December 27, 2022
Sharing Memories: Holiday Tradition Through the Years
The holiday season is here, and although it can be a busy time of the year, it’s also a time of ritual, tradition, and the making of memories that can last a lifetime. We thought it would be fun to hear our BetterLife members’ and employees’ stories of things they do or have done to make this time of the year the most wonderful. Grab a warm cup of tea or hot chocolate and enjoy a little trip down memory lane.
BetterLife Member Tonia Miske
For as long as I can remember, I have been going to cut down a Christmas tree with my family. As a child, I remember my parents loading us in the car, trekking out into the woods of a Christmas tree farm, and picking and cutting a tree. I continued that tradition with my parents when I moved out and had my children. Everyone would get loaded into several trucks, usually head to Wild Rose, WI, get dressed warmly, and walk the woods on the Christmas tree lot. We would take our time making snow angels, often pulling the kids in sleds if the snow was deep. We also spent time throwing snowballs at each other. I am 50 years old, and my parents, adult children, and grandchildren still head to the woods yearly to cut a tree. This event is a tradition that will never go away. We all look forward to this great family time together picking a tree. Sometimes the trees are really big and sometimes not so much. Each family chooses and cuts its tree. We always enjoy a family lunch on the way back.
BetterLife Employee Beth Muehlenkamp
My best Christmas memories are of my family — brothers, sisters, spouses, nieces, nephews, and Mom and Dad gathered at our farm on Christmas Eve.
Picture below from 1990; this is just five of the 27 grandkids. It was a night full of faith, food, socializing, and love!
BetterLife Agent Lisa Koerner
About 22 years ago, my friend Jane and I started a holiday tradition of getting together the weekend after Thanksgiving to make holiday cookies and candies. We share ingredients and expenses and divide up the treats to share with or gift to family and friends. When her two daughters were old enough, they started helping. Sometimes other friends and family would join us, but the four of us have never missed a year!
BetterLife Member Debbie Watruba
We have many! 1. Pickle on the tree – our tradition is that the first person who finds the pickle wins a $20 bill. It’s a race every year and a fine line between an upright tree and one on the floor. 2. I make homemade angel food, toffee, and caramels every year. It would not be a family Christmas without those three! And … 3. Every year we get a huge hot chocolate (the adult version may be spiked, lol) and drive around and look at everyone’s Christmas lights and decorations! So much fun!!
BetterLife Employee Katy Hylkema
My father carried a tradition from his childhood to mine: listening to Bing Crosby and Nat King Cole Christmas albums on Christmas morning. We listen to the same music with our young children on Christmas day, and I hope they’ll do the same with their kids one day as well; some of the music may be over 100 years old at that point!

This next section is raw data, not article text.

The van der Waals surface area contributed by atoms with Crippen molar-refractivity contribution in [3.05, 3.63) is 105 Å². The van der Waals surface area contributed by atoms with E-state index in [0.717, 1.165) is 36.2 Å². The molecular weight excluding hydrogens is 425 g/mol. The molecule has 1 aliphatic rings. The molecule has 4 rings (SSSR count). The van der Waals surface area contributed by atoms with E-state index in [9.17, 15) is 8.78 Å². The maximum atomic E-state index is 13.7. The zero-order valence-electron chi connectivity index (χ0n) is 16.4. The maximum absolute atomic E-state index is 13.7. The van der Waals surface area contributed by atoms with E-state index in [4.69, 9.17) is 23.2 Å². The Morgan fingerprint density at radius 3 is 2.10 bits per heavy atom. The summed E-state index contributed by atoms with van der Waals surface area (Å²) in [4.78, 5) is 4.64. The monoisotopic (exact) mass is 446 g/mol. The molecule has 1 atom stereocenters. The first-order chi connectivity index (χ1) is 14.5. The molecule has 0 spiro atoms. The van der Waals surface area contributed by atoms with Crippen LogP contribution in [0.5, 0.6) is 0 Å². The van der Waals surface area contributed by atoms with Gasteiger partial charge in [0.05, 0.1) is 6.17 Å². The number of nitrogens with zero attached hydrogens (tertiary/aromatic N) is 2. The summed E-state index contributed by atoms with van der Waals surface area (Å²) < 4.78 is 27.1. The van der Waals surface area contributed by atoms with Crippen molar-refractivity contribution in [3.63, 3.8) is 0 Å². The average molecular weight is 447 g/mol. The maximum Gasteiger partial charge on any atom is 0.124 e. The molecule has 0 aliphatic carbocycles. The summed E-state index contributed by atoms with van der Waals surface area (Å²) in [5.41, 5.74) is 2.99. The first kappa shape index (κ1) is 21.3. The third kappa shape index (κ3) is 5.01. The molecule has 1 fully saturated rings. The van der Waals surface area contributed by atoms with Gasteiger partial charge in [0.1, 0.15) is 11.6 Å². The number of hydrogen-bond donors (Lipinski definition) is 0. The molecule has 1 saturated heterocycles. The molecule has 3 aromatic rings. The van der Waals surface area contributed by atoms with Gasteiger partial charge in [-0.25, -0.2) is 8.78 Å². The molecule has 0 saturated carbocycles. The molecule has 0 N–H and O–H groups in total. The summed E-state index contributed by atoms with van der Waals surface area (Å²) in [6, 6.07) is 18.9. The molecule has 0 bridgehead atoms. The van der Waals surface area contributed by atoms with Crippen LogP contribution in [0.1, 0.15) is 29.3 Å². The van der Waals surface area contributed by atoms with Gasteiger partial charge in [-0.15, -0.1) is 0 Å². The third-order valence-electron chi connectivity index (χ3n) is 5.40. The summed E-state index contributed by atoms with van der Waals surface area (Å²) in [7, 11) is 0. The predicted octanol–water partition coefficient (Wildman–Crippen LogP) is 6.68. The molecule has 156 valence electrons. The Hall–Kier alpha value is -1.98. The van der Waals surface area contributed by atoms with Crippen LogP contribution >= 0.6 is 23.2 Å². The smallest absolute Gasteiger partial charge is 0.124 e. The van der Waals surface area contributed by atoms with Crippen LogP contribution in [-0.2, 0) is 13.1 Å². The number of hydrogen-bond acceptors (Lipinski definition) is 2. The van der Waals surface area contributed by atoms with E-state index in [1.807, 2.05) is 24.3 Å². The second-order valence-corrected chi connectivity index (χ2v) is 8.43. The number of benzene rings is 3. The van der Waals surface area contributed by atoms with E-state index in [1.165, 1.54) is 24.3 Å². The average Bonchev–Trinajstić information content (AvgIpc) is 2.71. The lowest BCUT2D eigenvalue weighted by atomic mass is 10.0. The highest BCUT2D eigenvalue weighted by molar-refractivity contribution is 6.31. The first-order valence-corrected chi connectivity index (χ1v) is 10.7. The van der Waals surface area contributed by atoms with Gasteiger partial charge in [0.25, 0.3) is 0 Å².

BetterLife Employee Deb Feiner
Growing up in a large family, we did a lot of baking for Christmas. We made three types of fudge, fruit cake (and yes, I do like fruit cake), sea foam, chocolate-covered cherries, and numerous kinds of cookies. The tradition with my children and anyone else in my family (sisters, nieces, nephews, in laws, friends, etc. ) is to pick a Saturday in early December for them to come to my house and make cookies. Although we only make about six different types of cookies, we make mass quantities of them, so everyone can take home as many as they want.
Deb’s Russian Tea Cake Recipe (from her mom)
1 C butter, softened
1/2 C powdered sugar
1 tsp vanilla
1/2 tsp salt
2 1/4 C flour
3/4 C finely chopped nuts
Roll dough into 1-inch balls, place one inch apart on an ungreased cookie sheet. Bake 8-10 minutes at 350 degrees until they are firm to the touch, but not brown. While warm roll in powdered sugar. Let cookies cool and then roll in powdered sugar again. Makes 5 dozen.
BetterLife Employee Alexa Gibbons
For several years, my family had a tradition of inviting extended family over and making a fondue dinner for Christmas Eve. This meal included cheese, chocolate, and oil. It was a nice way to celebrate the holidays and enjoy a non-traditional meal. We have since stopped, but Sean and I hope to begin again soon with our little family.
BetterLife Employee Elizabeth Malin
I grew up in Minnesota on a 50-acre hobby farm surrounded by woods and fields. Every year around the first of December, my mom would stuff a bright-colored ribbon in her coat pocket and set out on foot to search the woods for the perfect tree for Christmas. When she returned, she would let my brothers and sisters, and I know that she found and “tagged” her tree (although we were tempted, we never cheated by spying on her). With a small ax in hand, we would try to find the tree mom tagged with her ribbon. Some years snow was on the ground, which would help locate her boot tracks. If not, we would have to find the tree by searching the woods. It was always exciting and fun for us to find her tree and bring it back to the house. Memories of our simple homemade holidays in the country will always be special to me.
BetterLife Agent Amanda Oldenburg
My Uncle Terry and I having a wonderful Christmas together before he passed away from cancer.
BetterLife Employee Michelle Bunge
My great-grandma May used to make a dark molasses cookie we called Leps. When she passed, I started doing it annually with my Grandma Potter. My daughter, nieces, and great nieces now carry on the tradition with me.
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